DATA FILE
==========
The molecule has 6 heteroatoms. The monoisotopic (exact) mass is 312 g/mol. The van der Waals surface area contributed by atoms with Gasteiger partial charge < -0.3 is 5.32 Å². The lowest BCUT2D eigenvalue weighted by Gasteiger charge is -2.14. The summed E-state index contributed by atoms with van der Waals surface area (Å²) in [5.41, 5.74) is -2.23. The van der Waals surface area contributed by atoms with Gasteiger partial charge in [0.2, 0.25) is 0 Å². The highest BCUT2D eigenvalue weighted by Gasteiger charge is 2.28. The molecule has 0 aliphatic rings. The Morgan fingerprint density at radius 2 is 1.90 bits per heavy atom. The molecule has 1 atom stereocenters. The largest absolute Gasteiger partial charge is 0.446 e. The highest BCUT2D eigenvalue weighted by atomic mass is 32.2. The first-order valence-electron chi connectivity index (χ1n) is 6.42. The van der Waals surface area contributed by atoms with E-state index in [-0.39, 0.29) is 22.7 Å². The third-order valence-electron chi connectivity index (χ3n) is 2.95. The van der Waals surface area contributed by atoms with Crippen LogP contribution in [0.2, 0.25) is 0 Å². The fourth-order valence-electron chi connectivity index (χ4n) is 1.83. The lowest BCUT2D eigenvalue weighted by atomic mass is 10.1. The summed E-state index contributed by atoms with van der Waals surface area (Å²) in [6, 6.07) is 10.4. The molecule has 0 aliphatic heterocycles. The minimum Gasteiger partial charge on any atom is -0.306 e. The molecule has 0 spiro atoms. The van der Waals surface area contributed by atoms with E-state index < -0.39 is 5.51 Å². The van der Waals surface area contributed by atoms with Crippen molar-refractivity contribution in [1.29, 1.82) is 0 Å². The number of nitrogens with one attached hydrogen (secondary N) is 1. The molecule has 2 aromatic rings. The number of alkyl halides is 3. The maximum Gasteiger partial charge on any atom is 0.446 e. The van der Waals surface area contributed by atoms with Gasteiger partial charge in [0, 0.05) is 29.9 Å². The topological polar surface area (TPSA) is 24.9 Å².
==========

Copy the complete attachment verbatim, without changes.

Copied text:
The molecule has 6 heteroatoms. The monoisotopic (exact) mass is 312 g/mol. The van der Waals surface area contributed by atoms with Gasteiger partial charge < -0.3 is 5.32 Å². The lowest BCUT2D eigenvalue weighted by Gasteiger charge is -2.14. The summed E-state index contributed by atoms with van der Waals surface area (Å²) in [5.41, 5.74) is -2.23. The van der Waals surface area contributed by atoms with Gasteiger partial charge in [0.2, 0.25) is 0 Å². The highest BCUT2D eigenvalue weighted by Gasteiger charge is 2.28. The molecule has 0 aliphatic rings. The Morgan fingerprint density at radius 2 is 1.90 bits per heavy atom. The molecule has 1 atom stereocenters. The largest absolute Gasteiger partial charge is 0.446 e. The highest BCUT2D eigenvalue weighted by atomic mass is 32.2. The first-order valence-electron chi connectivity index (χ1n) is 6.42. The van der Waals surface area contributed by atoms with E-state index in [-0.39, 0.29) is 22.7 Å². The third-order valence-electron chi connectivity index (χ3n) is 2.95. The van der Waals surface area contributed by atoms with Crippen LogP contribution in [0.2, 0.25) is 0 Å². The fourth-order valence-electron chi connectivity index (χ4n) is 1.83. The lowest BCUT2D eigenvalue weighted by atomic mass is 10.1. The summed E-state index contributed by atoms with van der Waals surface area (Å²) in [6, 6.07) is 10.4. The molecule has 0 aliphatic heterocycles. The minimum Gasteiger partial charge on any atom is -0.306 e. The molecule has 0 spiro atoms. The van der Waals surface area contributed by atoms with E-state index < -0.39 is 5.51 Å². The van der Waals surface area contributed by atoms with Crippen molar-refractivity contribution in [1.29, 1.82) is 0 Å². The number of nitrogens with one attached hydrogen (secondary N) is 1. The molecule has 2 aromatic rings. The number of alkyl halides is 3. The maximum Gasteiger partial charge on any atom is 0.446 e. The van der Waals surface area contributed by atoms with Gasteiger partial charge in [0, 0.05) is 29.9 Å². The topological polar surface area (TPSA) is 24.9 Å².